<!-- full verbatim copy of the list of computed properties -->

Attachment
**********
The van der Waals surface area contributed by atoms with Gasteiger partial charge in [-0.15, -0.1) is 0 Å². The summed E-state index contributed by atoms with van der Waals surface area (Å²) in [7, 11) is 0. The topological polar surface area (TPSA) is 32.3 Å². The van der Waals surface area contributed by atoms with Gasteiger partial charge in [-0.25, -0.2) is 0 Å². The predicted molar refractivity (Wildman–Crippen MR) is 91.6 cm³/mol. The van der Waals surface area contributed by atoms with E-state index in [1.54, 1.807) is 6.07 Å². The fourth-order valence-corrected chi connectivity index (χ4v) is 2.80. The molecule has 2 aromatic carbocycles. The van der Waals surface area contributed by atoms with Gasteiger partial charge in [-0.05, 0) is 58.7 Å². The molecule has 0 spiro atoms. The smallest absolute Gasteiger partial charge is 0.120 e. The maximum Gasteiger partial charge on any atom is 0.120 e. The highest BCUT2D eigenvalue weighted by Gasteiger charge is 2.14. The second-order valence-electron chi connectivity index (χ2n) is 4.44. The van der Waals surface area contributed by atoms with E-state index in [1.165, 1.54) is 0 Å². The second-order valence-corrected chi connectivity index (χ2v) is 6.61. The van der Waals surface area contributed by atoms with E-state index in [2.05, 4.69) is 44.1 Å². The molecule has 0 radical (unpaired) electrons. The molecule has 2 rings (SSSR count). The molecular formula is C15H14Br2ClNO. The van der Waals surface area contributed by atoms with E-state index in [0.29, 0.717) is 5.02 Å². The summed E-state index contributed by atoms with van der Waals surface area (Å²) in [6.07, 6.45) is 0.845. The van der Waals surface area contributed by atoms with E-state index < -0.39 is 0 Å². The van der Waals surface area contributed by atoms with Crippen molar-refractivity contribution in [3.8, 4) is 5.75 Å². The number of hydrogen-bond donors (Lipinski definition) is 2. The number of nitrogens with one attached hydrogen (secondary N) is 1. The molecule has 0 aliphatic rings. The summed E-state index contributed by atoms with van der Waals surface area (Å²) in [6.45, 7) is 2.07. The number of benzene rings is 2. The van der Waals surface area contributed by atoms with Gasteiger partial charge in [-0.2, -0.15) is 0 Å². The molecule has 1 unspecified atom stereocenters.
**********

The van der Waals surface area contributed by atoms with Gasteiger partial charge in [-0.15, -0.1) is 0 Å². The summed E-state index contributed by atoms with van der Waals surface area (Å²) in [7, 11) is 0. The topological polar surface area (TPSA) is 32.3 Å². The van der Waals surface area contributed by atoms with Gasteiger partial charge in [-0.25, -0.2) is 0 Å². The predicted molar refractivity (Wildman–Crippen MR) is 91.6 cm³/mol. The van der Waals surface area contributed by atoms with E-state index in [1.54, 1.807) is 6.07 Å². The fourth-order valence-corrected chi connectivity index (χ4v) is 2.80. The molecule has 2 aromatic carbocycles. The van der Waals surface area contributed by atoms with Gasteiger partial charge in [-0.05, 0) is 58.7 Å². The molecule has 0 spiro atoms. The smallest absolute Gasteiger partial charge is 0.120 e. The maximum Gasteiger partial charge on any atom is 0.120 e. The highest BCUT2D eigenvalue weighted by Gasteiger charge is 2.14. The second-order valence-electron chi connectivity index (χ2n) is 4.44. The van der Waals surface area contributed by atoms with E-state index in [1.165, 1.54) is 0 Å². The second-order valence-corrected chi connectivity index (χ2v) is 6.61. The van der Waals surface area contributed by atoms with E-state index in [2.05, 4.69) is 44.1 Å². The molecule has 0 radical (unpaired) electrons. The molecule has 2 rings (SSSR count). The molecular formula is C15H14Br2ClNO. The van der Waals surface area contributed by atoms with E-state index in [0.29, 0.717) is 5.02 Å². The summed E-state index contributed by atoms with van der Waals surface area (Å²) in [6.07, 6.45) is 0.845. The van der Waals surface area contributed by atoms with E-state index < -0.39 is 0 Å². The van der Waals surface area contributed by atoms with Crippen molar-refractivity contribution in [3.8, 4) is 5.75 Å². The number of hydrogen-bond donors (Lipinski definition) is 2. The number of nitrogens with one attached hydrogen (secondary N) is 1. The molecule has 0 aliphatic rings. The summed E-state index contributed by atoms with van der Waals surface area (Å²) in [6.45, 7) is 2.07. The number of benzene rings is 2. The van der Waals surface area contributed by atoms with Gasteiger partial charge in [-0.2, -0.15) is 0 Å². The molecule has 1 unspecified atom stereocenters.